I felt the article was fact filled and very true. The best I have read on any blog. Mostly they are one sided. After 9/11 there was celebration by Saudi's. The only way I can describe it was JOY. They were happy. I was there during 9/11 and many bombings of western compounds and the killing and beheading of Paul Johnson an American.

Don't go to Saudi with rose colored glasses as many do. By and large it is safe if you look at percentages%.. Many nurses go there for years and have a great time and experience. It is not for everyone. You have to be flexible in your views. learn to adapt. It is not like America.

Read the book "Paramedic to the Prince" it was written by an American Paramedic that worked in sevral hospitals there and spent 2 years working for the Saudi King.

It is a fair and complete look into Saudi Arabia. Anyone thinking of going there should make this book a required read.:nurse:

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Great postings, lot of info. Any info on how families of expats do over there? I have 2 young children and would plan on not working for the first few months and then starting once I am over there. (I am an RN) My dh woul dbe going over there with fulltime employment with a large company. Any part time nursing postitions available that you have heard of or are they all full time? Do the compounds have daycare on them?

Thanks

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there have been a lot of questions r/t s.a. assignments. you will find excellent info by just doing a couple of searches. just type nursing jobs in saudi arabia into your favorite search engine. from there you can refine your search. good luck !

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I lived outside of Riyadh for 3 years inthe mid 1980s. My husband was Director of Respiratory Therapy, and it was my chance to be a stay at home mom while my children were small. My husband became friendly with several of the young Saudis he worked with, and we were almost the only family I knew who had a Saudi family to our home. In many ways , our years there were wonderful, and we got travel to places people like us sould only dream of otherwise. Every ex pat will have a different version of their lives there. Ours is mostly positive because of our very strong marriage , our basic flexilbility and desire to experience something different , and also because we spent years researching it and talking to many people who had done the same thing. Yes , all the bad things are indeed as bad as you hear, but if you are willing to go with the flow, after all it IS their country, you may be very happy.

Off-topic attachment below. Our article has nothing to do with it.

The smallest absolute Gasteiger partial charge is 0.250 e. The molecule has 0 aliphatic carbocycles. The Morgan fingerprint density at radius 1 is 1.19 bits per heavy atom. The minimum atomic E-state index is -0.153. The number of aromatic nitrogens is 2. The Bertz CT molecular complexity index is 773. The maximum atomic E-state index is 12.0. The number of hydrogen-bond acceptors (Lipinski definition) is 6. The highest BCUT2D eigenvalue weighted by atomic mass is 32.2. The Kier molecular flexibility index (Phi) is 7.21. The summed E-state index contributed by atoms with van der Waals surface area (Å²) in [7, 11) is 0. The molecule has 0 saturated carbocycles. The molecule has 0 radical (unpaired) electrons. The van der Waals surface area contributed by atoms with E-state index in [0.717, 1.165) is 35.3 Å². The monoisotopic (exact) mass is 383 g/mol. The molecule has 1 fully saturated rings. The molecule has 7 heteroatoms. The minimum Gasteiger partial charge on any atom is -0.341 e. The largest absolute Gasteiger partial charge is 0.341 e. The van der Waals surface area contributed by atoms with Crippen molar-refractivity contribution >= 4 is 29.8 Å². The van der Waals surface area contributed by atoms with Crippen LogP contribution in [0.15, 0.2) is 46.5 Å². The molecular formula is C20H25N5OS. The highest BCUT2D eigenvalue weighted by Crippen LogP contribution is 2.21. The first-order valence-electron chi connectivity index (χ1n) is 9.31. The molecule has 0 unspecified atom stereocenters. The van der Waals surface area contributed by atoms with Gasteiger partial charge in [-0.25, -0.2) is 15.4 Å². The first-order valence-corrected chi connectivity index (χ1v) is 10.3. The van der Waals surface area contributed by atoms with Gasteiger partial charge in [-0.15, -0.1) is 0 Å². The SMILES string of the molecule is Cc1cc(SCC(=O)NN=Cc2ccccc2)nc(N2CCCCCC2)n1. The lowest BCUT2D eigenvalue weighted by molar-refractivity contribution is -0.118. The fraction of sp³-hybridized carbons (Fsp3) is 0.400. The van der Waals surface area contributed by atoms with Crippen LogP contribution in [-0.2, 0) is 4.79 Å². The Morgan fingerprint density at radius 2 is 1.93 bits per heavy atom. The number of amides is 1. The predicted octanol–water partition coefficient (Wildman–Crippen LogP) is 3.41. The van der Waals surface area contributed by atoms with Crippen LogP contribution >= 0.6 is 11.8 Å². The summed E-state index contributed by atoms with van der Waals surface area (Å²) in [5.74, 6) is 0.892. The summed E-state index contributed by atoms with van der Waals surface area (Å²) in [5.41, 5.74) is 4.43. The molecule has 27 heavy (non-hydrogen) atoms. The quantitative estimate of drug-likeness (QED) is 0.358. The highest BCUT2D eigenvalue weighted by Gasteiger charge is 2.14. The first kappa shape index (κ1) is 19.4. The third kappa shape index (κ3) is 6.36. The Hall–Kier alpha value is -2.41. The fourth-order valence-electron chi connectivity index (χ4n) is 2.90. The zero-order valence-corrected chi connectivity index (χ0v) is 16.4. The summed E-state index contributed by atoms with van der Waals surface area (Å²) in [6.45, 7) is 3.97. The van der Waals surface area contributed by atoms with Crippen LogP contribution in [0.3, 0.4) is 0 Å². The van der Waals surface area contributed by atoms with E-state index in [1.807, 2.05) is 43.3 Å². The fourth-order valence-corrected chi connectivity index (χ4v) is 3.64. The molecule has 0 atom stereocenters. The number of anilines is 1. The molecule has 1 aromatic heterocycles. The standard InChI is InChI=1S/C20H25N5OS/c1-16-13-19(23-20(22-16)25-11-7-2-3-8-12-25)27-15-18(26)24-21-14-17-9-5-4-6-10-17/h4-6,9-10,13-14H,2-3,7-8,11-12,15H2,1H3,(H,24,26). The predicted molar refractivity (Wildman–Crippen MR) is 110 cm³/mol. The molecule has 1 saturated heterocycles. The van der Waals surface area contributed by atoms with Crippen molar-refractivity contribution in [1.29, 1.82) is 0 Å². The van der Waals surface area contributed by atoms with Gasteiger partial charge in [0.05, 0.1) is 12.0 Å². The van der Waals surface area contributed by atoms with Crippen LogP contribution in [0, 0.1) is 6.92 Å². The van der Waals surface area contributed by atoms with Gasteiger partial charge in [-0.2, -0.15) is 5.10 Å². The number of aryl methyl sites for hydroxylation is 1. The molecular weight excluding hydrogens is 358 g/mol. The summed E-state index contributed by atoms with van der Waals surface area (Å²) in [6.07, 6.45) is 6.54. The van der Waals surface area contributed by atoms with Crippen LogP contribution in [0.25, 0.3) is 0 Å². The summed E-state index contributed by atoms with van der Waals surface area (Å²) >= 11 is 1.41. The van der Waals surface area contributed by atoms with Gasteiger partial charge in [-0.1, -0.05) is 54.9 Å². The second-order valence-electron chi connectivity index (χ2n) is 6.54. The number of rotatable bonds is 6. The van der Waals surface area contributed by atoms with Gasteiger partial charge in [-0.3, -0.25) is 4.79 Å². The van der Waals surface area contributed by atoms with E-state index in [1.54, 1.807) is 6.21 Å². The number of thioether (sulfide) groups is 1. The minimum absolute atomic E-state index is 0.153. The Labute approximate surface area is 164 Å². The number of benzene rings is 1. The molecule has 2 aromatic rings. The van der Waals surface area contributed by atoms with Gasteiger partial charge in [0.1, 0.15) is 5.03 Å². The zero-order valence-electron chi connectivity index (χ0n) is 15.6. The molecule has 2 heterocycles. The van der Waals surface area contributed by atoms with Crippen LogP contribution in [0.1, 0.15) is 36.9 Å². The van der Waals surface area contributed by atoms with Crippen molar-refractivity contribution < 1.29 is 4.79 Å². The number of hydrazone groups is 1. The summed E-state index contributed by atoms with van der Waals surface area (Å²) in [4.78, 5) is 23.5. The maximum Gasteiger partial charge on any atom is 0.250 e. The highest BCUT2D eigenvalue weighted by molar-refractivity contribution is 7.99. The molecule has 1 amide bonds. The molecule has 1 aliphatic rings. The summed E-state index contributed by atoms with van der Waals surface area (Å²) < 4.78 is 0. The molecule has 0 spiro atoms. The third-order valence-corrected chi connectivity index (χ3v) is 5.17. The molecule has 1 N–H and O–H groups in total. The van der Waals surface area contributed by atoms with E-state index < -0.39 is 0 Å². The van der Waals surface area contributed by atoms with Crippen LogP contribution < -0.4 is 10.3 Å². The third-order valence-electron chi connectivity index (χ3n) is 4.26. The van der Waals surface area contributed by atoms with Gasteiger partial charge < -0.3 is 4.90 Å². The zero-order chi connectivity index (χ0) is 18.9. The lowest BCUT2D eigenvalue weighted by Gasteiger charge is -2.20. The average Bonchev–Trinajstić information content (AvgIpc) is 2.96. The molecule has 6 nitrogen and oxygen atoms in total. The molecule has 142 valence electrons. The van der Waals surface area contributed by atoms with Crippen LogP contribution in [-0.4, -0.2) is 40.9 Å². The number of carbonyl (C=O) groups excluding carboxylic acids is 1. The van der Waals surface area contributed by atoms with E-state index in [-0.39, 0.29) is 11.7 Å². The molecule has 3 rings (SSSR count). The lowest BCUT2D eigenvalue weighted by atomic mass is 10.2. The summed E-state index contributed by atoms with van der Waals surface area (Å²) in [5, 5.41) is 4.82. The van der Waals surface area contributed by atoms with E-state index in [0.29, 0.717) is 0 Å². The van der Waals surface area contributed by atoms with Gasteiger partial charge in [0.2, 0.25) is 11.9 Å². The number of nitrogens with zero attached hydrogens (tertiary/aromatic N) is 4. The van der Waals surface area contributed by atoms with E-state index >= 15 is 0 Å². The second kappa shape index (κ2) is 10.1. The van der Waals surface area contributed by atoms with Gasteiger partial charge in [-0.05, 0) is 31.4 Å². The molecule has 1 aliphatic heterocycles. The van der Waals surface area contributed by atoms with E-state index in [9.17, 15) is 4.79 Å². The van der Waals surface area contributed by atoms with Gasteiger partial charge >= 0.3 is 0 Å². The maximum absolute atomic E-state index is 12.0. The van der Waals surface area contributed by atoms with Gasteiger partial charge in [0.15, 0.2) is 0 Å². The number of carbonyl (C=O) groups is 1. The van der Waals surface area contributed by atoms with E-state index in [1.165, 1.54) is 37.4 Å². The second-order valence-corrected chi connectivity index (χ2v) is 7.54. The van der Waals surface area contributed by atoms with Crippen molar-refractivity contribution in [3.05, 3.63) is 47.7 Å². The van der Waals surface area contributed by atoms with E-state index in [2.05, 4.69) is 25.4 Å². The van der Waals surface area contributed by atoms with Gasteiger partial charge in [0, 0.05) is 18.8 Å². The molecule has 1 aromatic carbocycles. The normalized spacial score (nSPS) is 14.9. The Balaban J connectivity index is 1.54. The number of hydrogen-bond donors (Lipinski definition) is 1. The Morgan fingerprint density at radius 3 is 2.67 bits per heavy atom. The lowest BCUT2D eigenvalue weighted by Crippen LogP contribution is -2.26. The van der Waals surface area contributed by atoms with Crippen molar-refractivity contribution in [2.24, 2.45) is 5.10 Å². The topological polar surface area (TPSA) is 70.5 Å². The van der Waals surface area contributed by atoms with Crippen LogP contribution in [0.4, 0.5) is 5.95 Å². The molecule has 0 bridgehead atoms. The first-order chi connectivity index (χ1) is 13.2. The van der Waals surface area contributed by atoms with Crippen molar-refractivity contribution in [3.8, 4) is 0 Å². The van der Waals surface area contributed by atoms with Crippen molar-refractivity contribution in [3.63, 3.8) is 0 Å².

That said , I would not bring a family there now. The feelings of anti -Americanismism are too strong. Very sad, because the intangible benefits my children got are priceless. This is a nation where 50% of the population are males under 25, and most of them are unemployed...what a recipe for trouble in this day and age.

A short anecdote to conclude...A Saudi friend was answering some of my husband's questions, and trying to explain the whys and wherefore. He and his wife were both well educated, she a high school teacher, and he had been to the US several times..What he said was "We know things here have to change and become more modern, and they will when WE are in charge in 20 years" It is now more than 20 years and very few of those changes have taken place.......incredibly sad. So many Saudis love Americans as people , they just didn't like our governments policies, and the radical Islamists have made it a dangerous place for us now.

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i am a muslim and let me tell you that what they practice in Saudi is not islam. Those guys are giving a bad name to islam. I would say that whatever they practice is not islam and everybody thinks that saudi is the centre of islam. believe me its not. i lived in saudi for a while and used to hate it there. the other middle east countries are better. the saudis are the worst muslims( if they can be called muslims). If i as a muslim felt so suffocated, i wonder how others felt.

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thank you so much for taking the time to send the note. we need to hear from other muslims if we are to ever to loose our suspicions about their motives & their culture. are they friend or foe ? all of us should be talking to each other much more.

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In our country of love and hope,The Phillippines there is no racial discrimination or whatsoever that may hurt our visitors dignity or feelings. We always treat our foreign visitors with hospitality and warm welcome it is because we are created as one in the image and likeness in the eyes of God. Filipino Nurses are hard working and compassionate with the profession.Treating patients holistically whatever status you have. If only we have good salary here in our country I would never leave our ill and suffering people.Nursing indeed is a noble profession of love and service and there is no room for judging people by their color or religion.That is what I have learned here In University of San Agustin College of Nursing with our motto '' LOVE IS SERVICE ". Being a nurse is of big responsibility because the life of your patients is in your hands and they deserve the highest quality of care they need.What I want to tell you is that lets more focus on our patients and not on the face of our co workers.If opportunity comes,I will still work in Saudi for my family. God Bless us all..

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if everyone in the world felt the way you do in the filipines, there would be an end to war, poverty, & famine. please continue to speak & minister. people will know you by your actions. you can't change the world by yourself, but keep planting seeds of love through your care-giving. i wish you long life & many blessings.

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hay i am saudi nurse

and i just want to know from where you got this idea about my country

did you ask saudi people? i mean outside the hosp.

did someone attack you?

and about the al-shriah law

do you which the most secure country in the world?

and for me i have non-muslims friends

sorry but you have the wrong idea about saudia arabia

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Msaaaz, are your questions directed at the poster of the article or at another poster?